Wednesday, February 17, 2021: I had weird dreams overnight but I got up about 4:00 am.I did some work and fell back asleep until 10:15.
We didn’t go to water exercise. I decided at the very last minute, walking out the door. Reaction to Monday shot? I had a little headache, dizzy, congested, very tired.I should have taken more cortisone at this time but didn’t remember until 8:30 pm.
I slept more until about 2 pm and had very weird dreams – I don’t know if the dreams are part of it or not but I reported them to the safe.cdc.gov questionnaire.
I cancelled piano lessons for the day.I wrote to my students:
I am so sorry but I need to cancel today’s lesson. I had the first COVID vaccination on Monday afternoon. I was feeling fine yesterday so I assumed that I wasn’t going to have any side effects but they caught up with me today. It’s just a headache , a bit of congestion and fatigue (I’ve been sleeping all day so far) but I don’t think I would be at my best during XXX’s lesson.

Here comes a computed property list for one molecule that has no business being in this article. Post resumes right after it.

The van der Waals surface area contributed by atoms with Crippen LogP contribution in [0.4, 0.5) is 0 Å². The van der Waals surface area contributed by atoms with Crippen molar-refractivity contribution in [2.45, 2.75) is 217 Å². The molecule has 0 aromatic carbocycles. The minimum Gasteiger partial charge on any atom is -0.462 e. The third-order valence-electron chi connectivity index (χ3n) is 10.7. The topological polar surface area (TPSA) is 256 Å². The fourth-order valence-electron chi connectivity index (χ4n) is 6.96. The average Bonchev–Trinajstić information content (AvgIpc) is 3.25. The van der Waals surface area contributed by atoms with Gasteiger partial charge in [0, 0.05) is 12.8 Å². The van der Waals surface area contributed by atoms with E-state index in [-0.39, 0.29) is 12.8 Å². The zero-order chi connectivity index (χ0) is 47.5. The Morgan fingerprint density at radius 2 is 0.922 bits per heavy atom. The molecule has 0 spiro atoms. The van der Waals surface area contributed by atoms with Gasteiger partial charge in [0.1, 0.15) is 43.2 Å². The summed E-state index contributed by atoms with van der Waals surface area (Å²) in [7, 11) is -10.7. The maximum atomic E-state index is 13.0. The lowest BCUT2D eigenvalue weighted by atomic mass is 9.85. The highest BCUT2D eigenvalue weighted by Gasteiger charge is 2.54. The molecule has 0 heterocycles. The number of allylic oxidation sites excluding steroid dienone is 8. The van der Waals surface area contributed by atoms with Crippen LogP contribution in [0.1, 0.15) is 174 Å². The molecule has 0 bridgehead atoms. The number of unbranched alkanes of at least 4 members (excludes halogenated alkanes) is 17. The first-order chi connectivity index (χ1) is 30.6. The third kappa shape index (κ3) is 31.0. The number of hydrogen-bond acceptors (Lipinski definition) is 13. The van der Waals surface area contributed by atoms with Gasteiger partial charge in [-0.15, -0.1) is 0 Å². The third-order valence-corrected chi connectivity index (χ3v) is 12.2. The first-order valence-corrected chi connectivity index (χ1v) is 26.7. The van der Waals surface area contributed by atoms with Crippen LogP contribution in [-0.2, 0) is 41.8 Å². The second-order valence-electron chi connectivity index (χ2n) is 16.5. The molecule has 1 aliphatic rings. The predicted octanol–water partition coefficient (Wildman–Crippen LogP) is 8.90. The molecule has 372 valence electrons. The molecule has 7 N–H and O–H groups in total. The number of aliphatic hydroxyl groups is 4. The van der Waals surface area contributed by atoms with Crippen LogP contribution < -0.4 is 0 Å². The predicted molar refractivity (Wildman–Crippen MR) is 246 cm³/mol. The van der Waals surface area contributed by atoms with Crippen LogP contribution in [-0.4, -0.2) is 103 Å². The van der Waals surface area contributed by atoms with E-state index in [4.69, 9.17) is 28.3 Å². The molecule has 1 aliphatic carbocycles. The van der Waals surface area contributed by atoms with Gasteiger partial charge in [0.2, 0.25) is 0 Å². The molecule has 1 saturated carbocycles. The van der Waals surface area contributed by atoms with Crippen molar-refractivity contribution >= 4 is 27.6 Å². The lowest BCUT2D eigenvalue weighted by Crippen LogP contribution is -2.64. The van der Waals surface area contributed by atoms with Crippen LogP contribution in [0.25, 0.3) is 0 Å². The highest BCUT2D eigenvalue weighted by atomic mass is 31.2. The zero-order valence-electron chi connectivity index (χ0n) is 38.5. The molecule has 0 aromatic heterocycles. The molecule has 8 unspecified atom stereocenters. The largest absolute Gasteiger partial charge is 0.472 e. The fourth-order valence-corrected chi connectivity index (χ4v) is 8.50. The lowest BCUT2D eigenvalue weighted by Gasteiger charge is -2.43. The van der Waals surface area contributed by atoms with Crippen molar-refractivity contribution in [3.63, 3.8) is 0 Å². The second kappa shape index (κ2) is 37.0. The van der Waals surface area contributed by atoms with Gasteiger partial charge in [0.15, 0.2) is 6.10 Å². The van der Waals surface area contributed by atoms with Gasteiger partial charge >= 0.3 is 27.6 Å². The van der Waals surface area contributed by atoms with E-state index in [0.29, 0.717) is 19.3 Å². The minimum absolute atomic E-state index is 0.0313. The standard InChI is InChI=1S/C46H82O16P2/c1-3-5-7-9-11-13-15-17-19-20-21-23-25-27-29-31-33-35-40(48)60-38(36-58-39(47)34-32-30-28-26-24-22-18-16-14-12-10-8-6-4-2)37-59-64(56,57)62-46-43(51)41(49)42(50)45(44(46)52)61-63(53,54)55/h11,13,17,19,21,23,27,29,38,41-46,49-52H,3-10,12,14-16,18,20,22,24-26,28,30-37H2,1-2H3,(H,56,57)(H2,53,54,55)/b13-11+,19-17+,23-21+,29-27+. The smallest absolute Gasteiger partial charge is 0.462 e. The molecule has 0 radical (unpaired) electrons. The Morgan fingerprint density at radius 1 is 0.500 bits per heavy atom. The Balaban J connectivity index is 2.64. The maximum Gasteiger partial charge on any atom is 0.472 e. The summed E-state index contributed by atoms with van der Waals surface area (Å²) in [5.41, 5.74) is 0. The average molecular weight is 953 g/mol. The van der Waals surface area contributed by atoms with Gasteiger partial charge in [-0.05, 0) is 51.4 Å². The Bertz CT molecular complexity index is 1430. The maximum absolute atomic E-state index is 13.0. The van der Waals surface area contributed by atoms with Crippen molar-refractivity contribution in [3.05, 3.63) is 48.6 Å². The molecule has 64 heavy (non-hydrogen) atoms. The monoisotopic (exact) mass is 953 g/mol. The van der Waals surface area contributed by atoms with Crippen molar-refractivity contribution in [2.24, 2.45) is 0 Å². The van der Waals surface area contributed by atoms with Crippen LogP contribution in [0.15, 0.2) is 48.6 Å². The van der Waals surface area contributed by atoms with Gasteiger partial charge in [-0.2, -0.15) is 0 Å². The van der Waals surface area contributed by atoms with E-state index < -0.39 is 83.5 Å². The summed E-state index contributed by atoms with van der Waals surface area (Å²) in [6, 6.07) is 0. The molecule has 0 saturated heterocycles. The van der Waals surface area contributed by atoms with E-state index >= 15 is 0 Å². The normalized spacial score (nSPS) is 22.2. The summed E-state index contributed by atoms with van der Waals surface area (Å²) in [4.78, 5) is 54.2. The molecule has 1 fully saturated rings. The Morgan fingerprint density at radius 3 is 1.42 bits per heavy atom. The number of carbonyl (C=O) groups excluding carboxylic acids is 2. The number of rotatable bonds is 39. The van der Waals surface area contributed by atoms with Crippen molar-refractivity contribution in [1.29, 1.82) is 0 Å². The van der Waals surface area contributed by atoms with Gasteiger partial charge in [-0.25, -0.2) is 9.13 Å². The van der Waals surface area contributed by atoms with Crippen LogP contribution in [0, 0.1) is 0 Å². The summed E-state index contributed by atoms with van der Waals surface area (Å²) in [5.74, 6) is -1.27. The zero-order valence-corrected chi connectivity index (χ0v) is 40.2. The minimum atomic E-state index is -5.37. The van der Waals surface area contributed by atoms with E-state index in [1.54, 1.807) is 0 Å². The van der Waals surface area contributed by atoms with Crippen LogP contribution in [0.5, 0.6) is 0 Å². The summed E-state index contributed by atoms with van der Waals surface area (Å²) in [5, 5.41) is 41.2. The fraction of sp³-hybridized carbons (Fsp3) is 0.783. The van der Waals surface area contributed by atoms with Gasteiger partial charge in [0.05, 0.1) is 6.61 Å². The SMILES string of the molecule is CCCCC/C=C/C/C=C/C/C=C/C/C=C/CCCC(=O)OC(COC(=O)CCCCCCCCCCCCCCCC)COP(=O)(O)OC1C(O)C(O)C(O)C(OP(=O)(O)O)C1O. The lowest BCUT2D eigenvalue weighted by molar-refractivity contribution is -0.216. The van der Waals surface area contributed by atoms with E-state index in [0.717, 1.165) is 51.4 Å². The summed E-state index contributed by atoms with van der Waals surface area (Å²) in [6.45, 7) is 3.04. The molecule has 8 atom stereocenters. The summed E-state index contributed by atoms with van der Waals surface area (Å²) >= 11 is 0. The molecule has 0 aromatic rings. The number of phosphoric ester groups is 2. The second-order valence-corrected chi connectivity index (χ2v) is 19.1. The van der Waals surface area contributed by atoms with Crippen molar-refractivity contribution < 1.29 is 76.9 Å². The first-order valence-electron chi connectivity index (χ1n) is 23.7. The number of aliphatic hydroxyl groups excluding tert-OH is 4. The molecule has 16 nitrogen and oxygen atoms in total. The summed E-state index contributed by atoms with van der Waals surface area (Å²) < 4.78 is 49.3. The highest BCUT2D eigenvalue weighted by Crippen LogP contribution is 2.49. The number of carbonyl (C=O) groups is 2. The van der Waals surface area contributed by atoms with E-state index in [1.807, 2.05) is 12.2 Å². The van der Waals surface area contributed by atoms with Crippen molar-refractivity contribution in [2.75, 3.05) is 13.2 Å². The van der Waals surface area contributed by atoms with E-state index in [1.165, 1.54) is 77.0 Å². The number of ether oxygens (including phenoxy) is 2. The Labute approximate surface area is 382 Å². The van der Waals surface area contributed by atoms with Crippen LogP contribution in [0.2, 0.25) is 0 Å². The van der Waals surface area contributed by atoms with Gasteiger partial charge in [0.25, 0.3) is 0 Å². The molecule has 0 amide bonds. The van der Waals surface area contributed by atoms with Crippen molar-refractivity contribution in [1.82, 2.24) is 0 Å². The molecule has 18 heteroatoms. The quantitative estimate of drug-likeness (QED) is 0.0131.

See you next week…
After cancelling lessons, I went back to sleep until time for Pender’s 7 pm Ash Wednesday service. I was felling cold but I don’t know if it was chills or really a cold. I started coughing a little.
At night, I remembered I should have up-dosed. I told my DH that night if he ever noticed me like this again, it was the perfect time to tell me to stress dose. It never occurred to me during the day.
At that point, I realized I hadn’t eaten all day.I had dinner (I was surprised that I could eat it) at 9:25 and did my growth hormone injection.
I went to bed at 11 p.
Thursday, February 18, 2021: I’m a little more tired than usual but ok. I spent time napping and working alternated through the day.
Friday, February 19, 2021: Just the normal tiredness. Hooray!